What is physiotherapy?
Physiotherapy is an important part of treatment for most people with arthritis. It’s run by physiotherapists, who are part of a team of healthcare professionals who help you to resume or maintain an active and independent life both at home and work. They’re experts in assessing movement and can show you how to protect your joints. Your physiotherapist will:
- offer advice and reassurance
- help you to feel confident about managing your condition
- address any concerns or uncertainties
- set appropriate goals to keep you as active as possible.
Specialist physiotherapists are trained in diagnosing and treating joint and muscle problems, and your GP may refer you to a specialist physiotherapist rather than to a rheumatologist or orthopaedic surgeon.
Your physiotherapist will start by asking you questions and examining the joint(s) you’re finding painful. This assessment will let them tailor the treatment to your needs. Treatment may include:
- a programme of specific exercises
- general advice on increasing your activity level and avoiding exercise-related injuries
- pain-relief treatments such as heat or ice packs, TENS (transcutaneous electrical nerve stimulation) machines, massage, manipulation, acupuncture or taping
- providing walking aids or splints to help you stay mobile and independent.
How can physiotherapy help?
Understanding how arthritis affects you
A physiotherapist can help you to understand what happens to your joints and muscles when you have arthritis. Understanding your arthritis will help you to manage its effects.
Managing your pain
Arthritis can cause pain in one particular part of the body or more widespread joint and muscle pain. Medications will help but a physiotherapist can tell you about other methods of pain relief that work alongside your medications. You’ll be able to continue with some of these treatments yourself between appointments:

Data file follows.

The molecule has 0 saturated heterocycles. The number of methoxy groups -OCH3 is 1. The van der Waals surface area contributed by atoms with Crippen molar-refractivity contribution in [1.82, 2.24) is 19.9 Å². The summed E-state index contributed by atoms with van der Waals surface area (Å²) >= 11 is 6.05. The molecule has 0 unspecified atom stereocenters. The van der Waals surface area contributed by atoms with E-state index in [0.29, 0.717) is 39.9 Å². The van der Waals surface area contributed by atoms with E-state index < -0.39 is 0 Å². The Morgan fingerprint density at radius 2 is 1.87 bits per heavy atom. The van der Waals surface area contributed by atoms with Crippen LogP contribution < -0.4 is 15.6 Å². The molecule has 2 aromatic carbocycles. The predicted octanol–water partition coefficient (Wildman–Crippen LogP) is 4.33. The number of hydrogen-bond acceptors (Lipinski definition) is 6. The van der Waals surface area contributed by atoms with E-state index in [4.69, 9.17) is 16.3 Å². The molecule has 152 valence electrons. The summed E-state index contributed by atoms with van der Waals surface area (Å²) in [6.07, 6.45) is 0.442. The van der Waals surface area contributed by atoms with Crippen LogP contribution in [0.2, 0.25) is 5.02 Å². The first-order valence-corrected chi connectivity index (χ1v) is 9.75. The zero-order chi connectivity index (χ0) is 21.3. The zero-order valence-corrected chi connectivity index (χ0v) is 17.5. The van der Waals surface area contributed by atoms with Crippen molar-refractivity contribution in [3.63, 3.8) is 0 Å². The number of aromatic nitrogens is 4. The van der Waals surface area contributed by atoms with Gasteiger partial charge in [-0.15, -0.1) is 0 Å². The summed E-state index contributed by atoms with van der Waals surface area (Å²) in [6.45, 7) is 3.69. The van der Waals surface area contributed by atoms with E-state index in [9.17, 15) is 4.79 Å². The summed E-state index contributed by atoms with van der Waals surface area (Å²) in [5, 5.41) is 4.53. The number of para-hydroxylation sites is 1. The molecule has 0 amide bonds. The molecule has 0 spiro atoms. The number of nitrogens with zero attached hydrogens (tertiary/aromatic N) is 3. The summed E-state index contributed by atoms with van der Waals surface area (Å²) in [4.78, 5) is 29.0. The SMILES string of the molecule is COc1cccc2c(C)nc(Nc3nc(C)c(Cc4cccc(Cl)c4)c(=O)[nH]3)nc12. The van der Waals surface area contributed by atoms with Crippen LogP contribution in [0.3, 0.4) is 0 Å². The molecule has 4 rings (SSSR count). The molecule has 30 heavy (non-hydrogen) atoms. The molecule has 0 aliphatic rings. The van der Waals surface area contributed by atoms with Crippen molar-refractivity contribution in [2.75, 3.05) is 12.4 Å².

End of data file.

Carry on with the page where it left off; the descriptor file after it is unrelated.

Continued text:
- Ice packs can be used to soothe hot, swollen joints.
- Heat packs help to relax tense, tired muscles.
- Splinting of swollen or painful joints may be helpful, for example during a flare-up of rheumatoid arthritis. Your physiotherapist or an occupational therapist (OT) may provide temporary splints for you.
- TENS (transcutaneous electrical nerve stimulation) works by blocking pain messages to your brain and altering your perception of pain. A TENS machine is a small electronic device that sends pulses to your nerve endings via pads placed on your skin. This causes a tingling sensation that you may find soothing.
Overdoing things can increase your pain, but so can not doing enough. Your physiotherapist can advise you on increasing your activity level at a rate you can cope with and on finding the right balance between rest and activity. Planning your activities so that you don’t overdo it will let you to enjoy the things you want to do.
Take regular graded exercise
Graded exercise starts slowly and increases in small steps. This will help you to strengthen your muscles and joints and increase your fitness. Improving your general fitness and stamina will help you to increase your activity level without increasing your pain. Regular exercise will also stimulate production of your body’s own natural pain-relieving hormones (endorphins).
Your physiotherapist may offer other treatments, including the following:
- Massage can help the muscles relax and make joint movement more comfortable.